I have been working on a companion book to Rose Petals. It doesn't have a title yet. This frustrates me because I feel like all of my projects must be named. It is an almost ritualistic element to my writing, I'll confess, but it feels necessary so I do it. This current project has me stumped. It is a book of daily meditations that takes one through the Filianic calendar year. At the head of each page is the date according to the Filianic calender. Then a quote is presented (usually from the Gospel of Our Mother God but there are some from my forthcoming book of mystic experiences). After this is a brief meditation. At the bottom of the page is the corresponding Julian calendar date. As of right now, I have two of the months finished and a third near completion.
About that book of mystic experiences, it focuses strictly upon my encounters with Dea. I've had visions of her since around when I hit puberty. I didn't talk about them when I was a kid for two reasons. One, I was terrified that I was going to be declared insane and shipped off to a mental institution. Two, I didn't know of anyone else ever having this kind of experience and it scared me. It was a very strange thing to go from the profound sense of connection and ecstasy that came from Dea's touch to the stark terror that I was going to be considered raving mad almost immediately after. I still have times where I get scared of being declared insane.
To say the least, the gods laugh at me for this. While I struggle with mental illness and I have been declared disabled due to it, I have official documentation to say that I am not schizophrenic or have dissociative identity disorder. Between this documentation and my medication, I have plenty of things to hold up and say "This is why I am not hallucinating things." I still struggle with that fear, though. From what I have been able to determine, others who are god-touched have the same struggle. This heartens me and leads me to believe that perhaps my experiences with the gods are normal, or at least as normal as they can be with the range of deities I interact with.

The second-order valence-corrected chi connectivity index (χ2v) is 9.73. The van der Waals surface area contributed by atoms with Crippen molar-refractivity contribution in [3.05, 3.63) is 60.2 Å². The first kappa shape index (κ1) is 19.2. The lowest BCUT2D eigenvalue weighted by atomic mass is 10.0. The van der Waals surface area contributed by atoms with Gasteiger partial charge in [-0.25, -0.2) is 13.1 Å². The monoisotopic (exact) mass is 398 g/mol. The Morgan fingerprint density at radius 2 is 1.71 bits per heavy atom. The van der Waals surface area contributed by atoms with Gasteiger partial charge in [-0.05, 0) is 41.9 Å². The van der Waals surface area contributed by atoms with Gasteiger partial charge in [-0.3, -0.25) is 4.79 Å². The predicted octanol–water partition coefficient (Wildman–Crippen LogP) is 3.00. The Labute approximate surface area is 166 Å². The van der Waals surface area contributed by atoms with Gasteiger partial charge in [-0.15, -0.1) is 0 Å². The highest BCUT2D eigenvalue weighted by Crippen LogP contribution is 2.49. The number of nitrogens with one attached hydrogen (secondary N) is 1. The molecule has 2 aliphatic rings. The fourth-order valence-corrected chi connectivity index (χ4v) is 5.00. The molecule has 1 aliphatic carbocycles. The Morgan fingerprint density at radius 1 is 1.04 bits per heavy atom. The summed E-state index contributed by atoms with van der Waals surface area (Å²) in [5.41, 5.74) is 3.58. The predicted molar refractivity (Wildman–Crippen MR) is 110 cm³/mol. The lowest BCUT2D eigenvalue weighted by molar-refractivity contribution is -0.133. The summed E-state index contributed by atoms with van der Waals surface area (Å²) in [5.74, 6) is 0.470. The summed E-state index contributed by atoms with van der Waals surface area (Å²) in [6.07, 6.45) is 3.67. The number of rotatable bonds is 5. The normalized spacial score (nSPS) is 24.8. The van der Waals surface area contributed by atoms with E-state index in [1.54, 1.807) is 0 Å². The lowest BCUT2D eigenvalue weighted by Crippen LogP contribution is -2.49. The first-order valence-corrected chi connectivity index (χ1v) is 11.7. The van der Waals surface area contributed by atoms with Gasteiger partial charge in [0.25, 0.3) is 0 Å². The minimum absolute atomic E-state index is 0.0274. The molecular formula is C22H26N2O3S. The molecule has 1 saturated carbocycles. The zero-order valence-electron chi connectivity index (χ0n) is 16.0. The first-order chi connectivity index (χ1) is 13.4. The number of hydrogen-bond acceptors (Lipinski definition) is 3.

The book about my mystic experiences is titled Drowning in Light. The title really captures for me what it is like to experience Dea's touch. I feel as though I can not breathe, though I can perfectly well. I am blinded by the brilliant light that fills my vision. This light also fills me with warmth. It is not the terrible sensation of burning alive that some would describe as much as it is like being outside on a hot summer's day in the direct sun. Additionally, I feel as though I am in some sort of liquid, as though I am in a deep, deep pool of water, if water were made of light. The first time this happened, I came out of the trance laying prostrate on the ground where I had been just sitting up against a tree. It was a jarring thing to discover myself laying on the ground when I knew I had been sitting up moments earlier and having no recollection as to how I got that way.
The other visionary experiences have not been quite as overwhelming as that first one, but I still have times where I find myself in a position that I have no memory of getting into. I've been told that when entranced, I sometimes shudder. There have been occasions where I was entranced and my eye color changed, but that was a little different then when Dea puts her hand on me. That time, I was acting as a medium. Almost every time I have acted as a medium, I don't remember anything about the experience. When I have visions from Dea, I may not remember what happens to my body but the vision remains burned into my mind.
I started studying the experiences of Catholic saints after I heard about Hildegard von Bingen. The more I read, the more I saw my own experiences described, though with a distinctly different deity. During the brief period (about 1 year) that I was seriously considering converting to Catholicism, I had two visions sent to me. One was from the blessed virgin Mary. The other was from Jesus himself. (I'll talk about them later this week, they're actually kinda interesting.) The message from these visions were that Catholicism was not the path I was to follow. That lead to a year of silence on the spiritual front.
Going from having visions and hearing the gods and the dead speaking to you to utter silence is a horrid experience. In that period of silence, I stumbled about desperately wanting to have back what I had taken for granted. Thankfully, it did come back. But it was a harrowing experience to have that silence there. The memory of it stays at the back of my mind and reminds me not to take for granted what I have now. Because it can be easily taken away.